Hi folks, first time posting
I’m working with InstancedMesh in the following way: I load a GLTF file which has a bunch of mesh object defined in it. Each mesh will be used many times in the scene. I divide the models into two groups: those that have animations, and those that don’t. For the ones that do not have animations, I used InstancedMesh. Because materials cannot be shared between instanced and non-instanced meshes, I carefully clone any materials that are being referenced by the instanced meshes. However, I do not clone the textures, as (AFAIK) there is no requirement to do so. Instead the same textures are shared by both instanced and non-instanced meshes.
What I am seeing, however, is that the textures on instanced meshes sometimes appear black. This seems to happen randomly - sometimes when I reload the scene everything looks OK, other times it does not. The error seems correlated to the order in which the instances are created, although I am not absolutely certain of this.
In a few cases I will see an object with multiple textures where one of the textures is black and the other appears normal, so this problem seems to affect individual textures and not entire models.
I’ve examined the material object in the debugger and nothing looks incorrect.
Any advice on how I might go about debugging this problem?
Welcome! Everything you’re doing sounds reasonable to me, you shouldn’t need to clone any textures. I’m surprised by the issue here… would you be able to share a demo?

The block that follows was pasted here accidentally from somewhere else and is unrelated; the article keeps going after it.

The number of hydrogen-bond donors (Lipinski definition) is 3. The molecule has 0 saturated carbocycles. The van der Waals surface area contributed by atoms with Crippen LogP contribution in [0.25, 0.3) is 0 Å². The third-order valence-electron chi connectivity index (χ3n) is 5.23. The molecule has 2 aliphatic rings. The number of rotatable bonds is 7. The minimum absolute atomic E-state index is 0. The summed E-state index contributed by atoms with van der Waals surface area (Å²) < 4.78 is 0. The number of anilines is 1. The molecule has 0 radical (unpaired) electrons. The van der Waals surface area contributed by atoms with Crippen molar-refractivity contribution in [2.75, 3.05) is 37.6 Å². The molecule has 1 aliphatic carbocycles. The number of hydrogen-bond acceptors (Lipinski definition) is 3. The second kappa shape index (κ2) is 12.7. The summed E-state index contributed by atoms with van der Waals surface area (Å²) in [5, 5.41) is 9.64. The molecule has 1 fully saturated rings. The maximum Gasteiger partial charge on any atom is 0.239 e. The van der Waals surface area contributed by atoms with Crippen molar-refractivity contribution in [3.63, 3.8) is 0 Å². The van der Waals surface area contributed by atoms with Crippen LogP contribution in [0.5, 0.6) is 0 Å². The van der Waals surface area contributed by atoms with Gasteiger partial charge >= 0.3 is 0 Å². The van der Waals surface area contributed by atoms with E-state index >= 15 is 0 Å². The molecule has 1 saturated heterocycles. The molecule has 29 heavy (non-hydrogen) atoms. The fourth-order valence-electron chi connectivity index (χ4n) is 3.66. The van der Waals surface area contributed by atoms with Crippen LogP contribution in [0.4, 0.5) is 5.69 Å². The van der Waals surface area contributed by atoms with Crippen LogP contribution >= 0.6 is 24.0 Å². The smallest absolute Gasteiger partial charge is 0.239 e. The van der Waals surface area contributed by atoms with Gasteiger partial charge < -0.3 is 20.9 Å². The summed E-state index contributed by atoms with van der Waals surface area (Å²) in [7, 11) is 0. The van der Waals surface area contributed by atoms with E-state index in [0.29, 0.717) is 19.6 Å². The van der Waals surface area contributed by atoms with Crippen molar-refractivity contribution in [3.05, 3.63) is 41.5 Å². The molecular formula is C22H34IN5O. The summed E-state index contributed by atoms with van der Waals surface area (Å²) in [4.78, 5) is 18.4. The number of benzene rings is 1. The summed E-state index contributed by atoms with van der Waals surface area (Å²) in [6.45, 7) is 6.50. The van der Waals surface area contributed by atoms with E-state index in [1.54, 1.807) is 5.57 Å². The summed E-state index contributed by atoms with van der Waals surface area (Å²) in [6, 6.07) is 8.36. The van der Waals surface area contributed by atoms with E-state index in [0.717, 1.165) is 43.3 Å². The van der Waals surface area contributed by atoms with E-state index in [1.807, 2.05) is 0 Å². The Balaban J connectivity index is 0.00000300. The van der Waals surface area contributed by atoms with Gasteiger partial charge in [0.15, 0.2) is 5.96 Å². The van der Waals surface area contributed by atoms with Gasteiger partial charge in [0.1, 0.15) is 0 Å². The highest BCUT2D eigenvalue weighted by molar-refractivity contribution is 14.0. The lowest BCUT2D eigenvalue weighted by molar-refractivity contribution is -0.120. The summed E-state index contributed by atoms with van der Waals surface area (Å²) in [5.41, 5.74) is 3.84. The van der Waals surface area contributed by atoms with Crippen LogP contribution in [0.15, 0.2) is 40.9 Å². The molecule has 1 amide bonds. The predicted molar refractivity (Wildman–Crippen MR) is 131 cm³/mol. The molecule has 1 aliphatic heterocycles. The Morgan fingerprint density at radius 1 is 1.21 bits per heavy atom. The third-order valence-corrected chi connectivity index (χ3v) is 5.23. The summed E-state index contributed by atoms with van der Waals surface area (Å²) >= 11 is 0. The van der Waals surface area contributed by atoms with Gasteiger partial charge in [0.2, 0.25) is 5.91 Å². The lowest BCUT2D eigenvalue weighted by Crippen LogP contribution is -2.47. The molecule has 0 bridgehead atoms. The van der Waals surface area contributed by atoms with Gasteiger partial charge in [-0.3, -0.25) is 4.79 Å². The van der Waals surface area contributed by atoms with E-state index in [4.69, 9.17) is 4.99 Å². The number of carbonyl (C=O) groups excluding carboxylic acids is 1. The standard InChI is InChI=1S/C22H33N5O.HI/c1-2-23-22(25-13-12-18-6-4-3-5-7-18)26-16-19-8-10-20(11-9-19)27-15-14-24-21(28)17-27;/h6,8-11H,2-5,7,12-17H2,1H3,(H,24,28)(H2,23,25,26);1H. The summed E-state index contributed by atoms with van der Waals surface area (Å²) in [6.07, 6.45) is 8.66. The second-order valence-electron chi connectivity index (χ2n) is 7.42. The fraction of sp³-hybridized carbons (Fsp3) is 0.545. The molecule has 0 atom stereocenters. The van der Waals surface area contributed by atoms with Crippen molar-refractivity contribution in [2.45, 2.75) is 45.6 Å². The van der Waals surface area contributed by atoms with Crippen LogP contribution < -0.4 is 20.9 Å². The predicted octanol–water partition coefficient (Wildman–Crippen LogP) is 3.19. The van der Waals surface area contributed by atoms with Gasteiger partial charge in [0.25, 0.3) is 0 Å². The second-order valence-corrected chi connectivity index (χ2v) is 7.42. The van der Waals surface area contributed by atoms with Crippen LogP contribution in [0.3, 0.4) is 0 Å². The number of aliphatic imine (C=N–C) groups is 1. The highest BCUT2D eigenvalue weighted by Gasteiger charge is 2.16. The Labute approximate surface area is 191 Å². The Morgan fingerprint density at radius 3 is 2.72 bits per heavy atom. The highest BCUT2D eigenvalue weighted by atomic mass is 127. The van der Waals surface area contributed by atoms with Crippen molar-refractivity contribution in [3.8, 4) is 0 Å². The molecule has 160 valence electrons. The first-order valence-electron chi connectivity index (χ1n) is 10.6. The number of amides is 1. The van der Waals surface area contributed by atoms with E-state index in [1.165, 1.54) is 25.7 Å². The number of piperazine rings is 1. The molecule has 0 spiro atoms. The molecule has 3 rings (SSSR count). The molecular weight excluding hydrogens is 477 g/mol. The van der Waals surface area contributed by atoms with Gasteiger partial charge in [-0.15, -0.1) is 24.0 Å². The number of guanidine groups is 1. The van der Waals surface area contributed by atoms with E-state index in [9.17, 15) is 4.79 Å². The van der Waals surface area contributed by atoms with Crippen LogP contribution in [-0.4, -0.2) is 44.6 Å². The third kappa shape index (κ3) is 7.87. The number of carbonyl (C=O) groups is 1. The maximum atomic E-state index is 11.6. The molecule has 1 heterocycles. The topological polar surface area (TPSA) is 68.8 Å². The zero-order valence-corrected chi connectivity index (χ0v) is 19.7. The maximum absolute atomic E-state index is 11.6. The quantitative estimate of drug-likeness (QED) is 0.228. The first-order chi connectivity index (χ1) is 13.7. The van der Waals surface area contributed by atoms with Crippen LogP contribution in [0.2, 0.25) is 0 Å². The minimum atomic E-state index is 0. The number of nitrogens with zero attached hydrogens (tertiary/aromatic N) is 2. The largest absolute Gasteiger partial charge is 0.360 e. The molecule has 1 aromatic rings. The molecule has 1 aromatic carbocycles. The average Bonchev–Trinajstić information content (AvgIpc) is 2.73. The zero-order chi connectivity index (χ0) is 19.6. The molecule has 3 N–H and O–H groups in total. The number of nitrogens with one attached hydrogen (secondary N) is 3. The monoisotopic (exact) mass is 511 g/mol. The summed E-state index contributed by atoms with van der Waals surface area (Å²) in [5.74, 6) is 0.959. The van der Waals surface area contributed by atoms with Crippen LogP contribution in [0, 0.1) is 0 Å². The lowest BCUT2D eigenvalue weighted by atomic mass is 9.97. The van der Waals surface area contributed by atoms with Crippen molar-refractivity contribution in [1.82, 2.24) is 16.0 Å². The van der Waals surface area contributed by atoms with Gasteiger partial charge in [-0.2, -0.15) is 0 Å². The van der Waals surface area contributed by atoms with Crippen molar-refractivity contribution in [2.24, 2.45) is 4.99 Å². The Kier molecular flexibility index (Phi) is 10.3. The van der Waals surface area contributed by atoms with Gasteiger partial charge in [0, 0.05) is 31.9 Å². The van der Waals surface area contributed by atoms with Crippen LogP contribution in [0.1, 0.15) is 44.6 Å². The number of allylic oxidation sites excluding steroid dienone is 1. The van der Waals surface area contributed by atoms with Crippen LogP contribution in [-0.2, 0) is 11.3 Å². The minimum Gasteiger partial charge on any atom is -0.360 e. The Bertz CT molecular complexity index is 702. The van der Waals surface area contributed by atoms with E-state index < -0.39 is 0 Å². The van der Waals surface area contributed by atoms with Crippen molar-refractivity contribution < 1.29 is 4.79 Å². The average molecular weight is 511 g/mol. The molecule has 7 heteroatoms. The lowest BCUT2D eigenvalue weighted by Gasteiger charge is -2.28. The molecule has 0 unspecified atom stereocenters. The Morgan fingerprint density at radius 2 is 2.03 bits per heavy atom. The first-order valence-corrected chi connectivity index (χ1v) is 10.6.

When cloning a material, are you pretty sure that you’re assigning each mesh a material that is a clone of its original? It’s possible two objects might share a material in the glTF file, but THREE.GLTFLoader would split that into two materials if one has vertex colors and the other does not, for instance.
Perhaps try cloning all of the materials (not just the ones attached to instanced meshes) and see if that changes anything.
Hi Don, thanks for answering. The way I am cloning the materials is as follows: I traverse the graph via Object3D.traverse(), and for each material (obj.material) that I find, I call material.clone() on it - however, I also maintain a map of materials I have already cloned, so if I encounter the same material more than once I don’t make two clones. (Basically I generate a unique key for each material based on the name in the GLTF file, and use that as the map key).
I’ll try your suggestion of cloning all the materials. It is interesting that the non-instanced meshes do not appear to be affected by the bug, so that just might work. Probably what I will do is use a different prefix for the map key so that these don’t get mixed together.
In terms of a demo, the problem is that this is part of a giant program, and the problem only started showing up once it reached a certain level of complexity. I don’t know if I could reduce to a simple demo and still have the problem manifest.
Clarifying here, is
material.name the map key? The material name may not be unique, so
material.uuid would be a safer choice.
Ah, I think that may have been it. Thanks!